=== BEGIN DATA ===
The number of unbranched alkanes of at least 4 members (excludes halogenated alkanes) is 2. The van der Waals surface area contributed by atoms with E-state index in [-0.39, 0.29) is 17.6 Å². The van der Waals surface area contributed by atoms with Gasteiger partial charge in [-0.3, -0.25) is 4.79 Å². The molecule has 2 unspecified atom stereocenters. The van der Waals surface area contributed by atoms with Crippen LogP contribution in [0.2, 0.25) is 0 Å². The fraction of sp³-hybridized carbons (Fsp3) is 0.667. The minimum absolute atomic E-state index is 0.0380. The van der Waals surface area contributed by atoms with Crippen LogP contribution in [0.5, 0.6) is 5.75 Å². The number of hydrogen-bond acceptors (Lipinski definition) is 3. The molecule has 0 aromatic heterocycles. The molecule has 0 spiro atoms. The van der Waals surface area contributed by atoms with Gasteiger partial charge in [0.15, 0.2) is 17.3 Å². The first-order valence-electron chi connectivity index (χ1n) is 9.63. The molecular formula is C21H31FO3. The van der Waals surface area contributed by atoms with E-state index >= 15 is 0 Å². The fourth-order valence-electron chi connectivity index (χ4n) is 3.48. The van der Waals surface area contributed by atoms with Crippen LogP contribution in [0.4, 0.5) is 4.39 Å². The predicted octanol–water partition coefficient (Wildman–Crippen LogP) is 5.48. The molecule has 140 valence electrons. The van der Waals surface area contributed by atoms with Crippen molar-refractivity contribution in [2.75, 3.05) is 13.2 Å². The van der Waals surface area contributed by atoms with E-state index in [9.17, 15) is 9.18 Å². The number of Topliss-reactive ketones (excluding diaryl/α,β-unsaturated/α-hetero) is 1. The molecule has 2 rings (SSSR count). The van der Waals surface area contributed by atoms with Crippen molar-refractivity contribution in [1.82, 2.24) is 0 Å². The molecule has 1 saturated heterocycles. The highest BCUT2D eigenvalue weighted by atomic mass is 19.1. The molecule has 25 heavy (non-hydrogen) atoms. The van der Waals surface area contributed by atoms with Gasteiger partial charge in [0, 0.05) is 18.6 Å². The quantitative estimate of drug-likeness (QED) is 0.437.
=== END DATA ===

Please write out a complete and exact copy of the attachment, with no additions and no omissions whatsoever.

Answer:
The number of unbranched alkanes of at least 4 members (excludes halogenated alkanes) is 2. The van der Waals surface area contributed by atoms with E-state index in [-0.39, 0.29) is 17.6 Å². The van der Waals surface area contributed by atoms with Gasteiger partial charge in [-0.3, -0.25) is 4.79 Å². The molecule has 2 unspecified atom stereocenters. The van der Waals surface area contributed by atoms with Crippen LogP contribution in [0.2, 0.25) is 0 Å². The fraction of sp³-hybridized carbons (Fsp3) is 0.667. The minimum absolute atomic E-state index is 0.0380. The van der Waals surface area contributed by atoms with Crippen LogP contribution in [0.5, 0.6) is 5.75 Å². The number of hydrogen-bond acceptors (Lipinski definition) is 3. The molecule has 0 aromatic heterocycles. The molecule has 0 spiro atoms. The van der Waals surface area contributed by atoms with Gasteiger partial charge in [0.15, 0.2) is 17.3 Å². The first-order valence-electron chi connectivity index (χ1n) is 9.63. The molecular formula is C21H31FO3. The van der Waals surface area contributed by atoms with E-state index >= 15 is 0 Å². The fourth-order valence-electron chi connectivity index (χ4n) is 3.48. The van der Waals surface area contributed by atoms with Crippen LogP contribution in [0.4, 0.5) is 4.39 Å². The predicted octanol–water partition coefficient (Wildman–Crippen LogP) is 5.48. The molecule has 140 valence electrons. The van der Waals surface area contributed by atoms with Crippen molar-refractivity contribution in [2.75, 3.05) is 13.2 Å². The van der Waals surface area contributed by atoms with E-state index in [9.17, 15) is 9.18 Å². The number of Topliss-reactive ketones (excluding diaryl/α,β-unsaturated/α-hetero) is 1. The molecule has 2 rings (SSSR count). The van der Waals surface area contributed by atoms with Crippen molar-refractivity contribution in [1.82, 2.24) is 0 Å². The molecule has 1 saturated heterocycles. The highest BCUT2D eigenvalue weighted by atomic mass is 19.1. The molecule has 25 heavy (non-hydrogen) atoms. The van der Waals surface area contributed by atoms with Gasteiger partial charge in [0, 0.05) is 18.6 Å². The quantitative estimate of drug-likeness (QED) is 0.437.